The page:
Back in 2019, Google introduced an extension that warned about compromised credentials, and it later became a native Chrome feature. Password Checkup is now being integrated into Android’s “Autofill with Google” system when signing into third-party apps.
Autofill with Google works to simplify the login process after installing a previously used app, usually when setting up a new device. During sign-in, Password Checkup will see if the current credential being entered has previously leaked. In those instances, a “Change your password” message appears:
A data breach on a site or app exposed your password. Google recommends changing your password on [App] now.
Users can open the full Password Manager page of usernames they’ve chosen to save with Google to run a full review. This feature works in a privacy-preserving manner that does not reveal personal information to Google. At a high level:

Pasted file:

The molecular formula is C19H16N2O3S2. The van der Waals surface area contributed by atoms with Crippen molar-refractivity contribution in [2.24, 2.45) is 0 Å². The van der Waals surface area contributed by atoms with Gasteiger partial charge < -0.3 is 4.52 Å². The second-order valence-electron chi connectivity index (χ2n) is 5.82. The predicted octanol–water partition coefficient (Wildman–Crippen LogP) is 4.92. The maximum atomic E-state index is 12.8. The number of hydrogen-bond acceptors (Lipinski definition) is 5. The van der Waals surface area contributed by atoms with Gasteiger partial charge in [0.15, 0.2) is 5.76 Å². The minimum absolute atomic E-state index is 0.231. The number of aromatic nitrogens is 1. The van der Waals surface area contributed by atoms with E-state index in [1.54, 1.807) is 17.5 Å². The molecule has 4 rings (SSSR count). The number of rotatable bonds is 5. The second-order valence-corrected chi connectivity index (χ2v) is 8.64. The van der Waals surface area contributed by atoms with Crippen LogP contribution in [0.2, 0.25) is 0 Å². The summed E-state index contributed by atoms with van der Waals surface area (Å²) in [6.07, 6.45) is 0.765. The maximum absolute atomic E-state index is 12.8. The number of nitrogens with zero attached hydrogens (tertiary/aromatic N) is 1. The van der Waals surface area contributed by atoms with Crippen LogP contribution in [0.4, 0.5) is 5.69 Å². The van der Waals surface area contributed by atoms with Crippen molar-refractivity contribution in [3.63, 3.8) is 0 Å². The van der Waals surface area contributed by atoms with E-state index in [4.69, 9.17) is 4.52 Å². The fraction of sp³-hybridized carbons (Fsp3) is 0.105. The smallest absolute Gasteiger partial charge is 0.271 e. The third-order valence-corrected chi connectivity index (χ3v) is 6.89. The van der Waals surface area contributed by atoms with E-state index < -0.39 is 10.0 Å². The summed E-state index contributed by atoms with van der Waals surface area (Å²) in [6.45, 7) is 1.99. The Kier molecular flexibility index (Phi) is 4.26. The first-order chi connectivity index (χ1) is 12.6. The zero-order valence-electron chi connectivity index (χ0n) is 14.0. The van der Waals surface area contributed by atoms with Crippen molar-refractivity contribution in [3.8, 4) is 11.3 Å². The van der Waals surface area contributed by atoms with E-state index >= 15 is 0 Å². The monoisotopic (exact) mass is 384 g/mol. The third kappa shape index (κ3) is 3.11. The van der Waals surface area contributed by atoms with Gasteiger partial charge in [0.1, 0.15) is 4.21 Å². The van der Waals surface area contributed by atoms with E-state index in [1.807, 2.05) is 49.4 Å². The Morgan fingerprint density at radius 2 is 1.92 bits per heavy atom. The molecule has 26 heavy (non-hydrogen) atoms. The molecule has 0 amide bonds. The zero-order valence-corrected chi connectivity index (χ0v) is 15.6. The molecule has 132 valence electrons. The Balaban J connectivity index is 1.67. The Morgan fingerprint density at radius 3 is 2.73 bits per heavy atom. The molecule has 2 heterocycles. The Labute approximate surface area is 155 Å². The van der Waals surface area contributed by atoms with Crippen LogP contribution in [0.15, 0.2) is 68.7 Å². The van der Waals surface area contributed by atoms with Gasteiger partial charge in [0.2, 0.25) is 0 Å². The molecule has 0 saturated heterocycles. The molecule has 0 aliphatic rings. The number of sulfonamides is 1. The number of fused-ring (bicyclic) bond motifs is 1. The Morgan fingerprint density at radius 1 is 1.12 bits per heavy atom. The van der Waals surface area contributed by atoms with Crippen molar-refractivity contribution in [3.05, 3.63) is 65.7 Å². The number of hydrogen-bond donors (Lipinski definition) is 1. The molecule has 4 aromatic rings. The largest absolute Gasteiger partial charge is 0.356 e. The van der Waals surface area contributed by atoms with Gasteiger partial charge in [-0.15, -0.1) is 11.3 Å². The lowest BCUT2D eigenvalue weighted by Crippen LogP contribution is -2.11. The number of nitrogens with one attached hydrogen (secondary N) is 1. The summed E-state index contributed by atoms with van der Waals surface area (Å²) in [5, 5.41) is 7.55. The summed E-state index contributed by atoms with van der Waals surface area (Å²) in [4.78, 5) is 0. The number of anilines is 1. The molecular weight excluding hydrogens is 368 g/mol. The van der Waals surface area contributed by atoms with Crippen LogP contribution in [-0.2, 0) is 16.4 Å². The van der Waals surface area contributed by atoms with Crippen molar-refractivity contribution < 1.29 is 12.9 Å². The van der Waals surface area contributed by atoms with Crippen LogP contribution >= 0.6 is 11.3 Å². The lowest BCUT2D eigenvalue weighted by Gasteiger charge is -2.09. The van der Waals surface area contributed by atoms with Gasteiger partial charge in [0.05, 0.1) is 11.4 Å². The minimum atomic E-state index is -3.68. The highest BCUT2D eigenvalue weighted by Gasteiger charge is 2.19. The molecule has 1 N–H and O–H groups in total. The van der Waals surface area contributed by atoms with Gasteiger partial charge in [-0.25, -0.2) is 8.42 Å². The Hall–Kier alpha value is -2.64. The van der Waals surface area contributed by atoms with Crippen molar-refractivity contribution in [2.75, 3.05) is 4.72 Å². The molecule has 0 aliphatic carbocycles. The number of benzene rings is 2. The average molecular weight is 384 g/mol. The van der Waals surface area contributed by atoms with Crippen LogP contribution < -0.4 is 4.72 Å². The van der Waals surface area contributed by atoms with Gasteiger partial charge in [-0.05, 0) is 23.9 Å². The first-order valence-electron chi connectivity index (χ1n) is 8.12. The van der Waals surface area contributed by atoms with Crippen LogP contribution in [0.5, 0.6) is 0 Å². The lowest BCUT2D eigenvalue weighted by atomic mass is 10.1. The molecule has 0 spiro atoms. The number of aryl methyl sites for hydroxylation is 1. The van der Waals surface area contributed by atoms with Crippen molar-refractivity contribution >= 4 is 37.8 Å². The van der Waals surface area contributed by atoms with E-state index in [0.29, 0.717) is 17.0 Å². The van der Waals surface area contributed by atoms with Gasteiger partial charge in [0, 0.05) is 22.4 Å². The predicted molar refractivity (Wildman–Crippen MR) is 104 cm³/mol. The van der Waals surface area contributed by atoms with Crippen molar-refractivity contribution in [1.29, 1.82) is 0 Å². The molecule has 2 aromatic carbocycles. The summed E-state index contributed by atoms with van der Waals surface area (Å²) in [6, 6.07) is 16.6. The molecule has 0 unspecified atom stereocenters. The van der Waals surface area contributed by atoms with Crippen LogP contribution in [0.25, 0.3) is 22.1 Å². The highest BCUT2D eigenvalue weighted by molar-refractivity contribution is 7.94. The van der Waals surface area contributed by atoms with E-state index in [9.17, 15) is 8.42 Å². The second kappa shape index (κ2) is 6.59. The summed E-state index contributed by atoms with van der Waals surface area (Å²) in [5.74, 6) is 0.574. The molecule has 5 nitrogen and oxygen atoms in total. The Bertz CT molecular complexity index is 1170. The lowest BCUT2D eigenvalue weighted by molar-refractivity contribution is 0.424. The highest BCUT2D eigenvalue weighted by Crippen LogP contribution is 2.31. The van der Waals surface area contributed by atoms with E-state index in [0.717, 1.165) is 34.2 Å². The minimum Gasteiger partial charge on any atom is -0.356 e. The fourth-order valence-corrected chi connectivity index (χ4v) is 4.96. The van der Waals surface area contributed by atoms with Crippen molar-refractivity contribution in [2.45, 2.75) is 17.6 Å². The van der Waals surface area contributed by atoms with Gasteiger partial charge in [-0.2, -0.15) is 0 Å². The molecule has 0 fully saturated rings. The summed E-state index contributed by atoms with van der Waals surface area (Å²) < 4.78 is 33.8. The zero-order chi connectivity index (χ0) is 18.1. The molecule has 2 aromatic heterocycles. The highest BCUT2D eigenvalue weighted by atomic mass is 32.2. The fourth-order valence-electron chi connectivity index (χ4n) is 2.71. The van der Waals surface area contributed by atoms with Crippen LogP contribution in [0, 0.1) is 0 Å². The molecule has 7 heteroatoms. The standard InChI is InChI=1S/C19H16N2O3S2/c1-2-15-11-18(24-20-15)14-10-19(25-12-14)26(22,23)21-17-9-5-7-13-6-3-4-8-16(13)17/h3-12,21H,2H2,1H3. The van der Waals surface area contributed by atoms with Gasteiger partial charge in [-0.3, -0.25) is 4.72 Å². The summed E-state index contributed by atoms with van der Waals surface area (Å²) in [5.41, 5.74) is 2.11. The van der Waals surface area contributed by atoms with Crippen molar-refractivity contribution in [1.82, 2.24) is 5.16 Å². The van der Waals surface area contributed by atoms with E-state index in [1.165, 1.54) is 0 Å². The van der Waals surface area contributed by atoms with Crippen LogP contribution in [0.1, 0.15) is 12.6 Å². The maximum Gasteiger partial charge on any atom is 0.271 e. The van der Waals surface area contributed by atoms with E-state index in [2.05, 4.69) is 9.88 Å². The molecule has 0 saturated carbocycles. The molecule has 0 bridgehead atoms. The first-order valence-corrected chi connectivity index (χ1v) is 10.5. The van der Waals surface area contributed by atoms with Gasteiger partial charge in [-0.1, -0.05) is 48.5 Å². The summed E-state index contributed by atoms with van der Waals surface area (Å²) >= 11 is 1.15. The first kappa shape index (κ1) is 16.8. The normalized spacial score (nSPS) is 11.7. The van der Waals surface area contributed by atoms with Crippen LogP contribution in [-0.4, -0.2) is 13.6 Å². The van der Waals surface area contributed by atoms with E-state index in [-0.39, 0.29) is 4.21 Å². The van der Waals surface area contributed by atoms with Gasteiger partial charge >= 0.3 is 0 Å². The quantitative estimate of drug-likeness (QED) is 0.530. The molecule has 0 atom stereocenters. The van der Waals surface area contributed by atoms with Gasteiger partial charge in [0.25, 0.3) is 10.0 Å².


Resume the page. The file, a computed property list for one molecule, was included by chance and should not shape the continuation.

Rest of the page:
- Only an encrypted hash of the credential leaves the device (the first two bytes of the hash are sent unencrypted to partition the database).
- The server returns a list of encrypted hashes of known breached credentials that share the same prefix.
- The actual determination of whether the credential has been breached happens locally on the user’s device.
- The server (Google) does not have access to the unencrypted hash of the user’s password, and the client (user) does not have access to the list of unencrypted hashes of potentially breached credentials.
Password Checkup for Autofill with Google (Settings > System > Languages & input > Advanced > Autofill service) is available on Android 9 and later. Other Android features coming this spring include:
- Google Maps dark theme officially announced, coming soon to Android
- Google is bringing games to Android Auto, and no, it’s not Stadia
- Google Assistant lockscreen commands are now accompanied by glanceable cards
- Android TalkBack updated with new gestures, customization, more
Author: Abner Li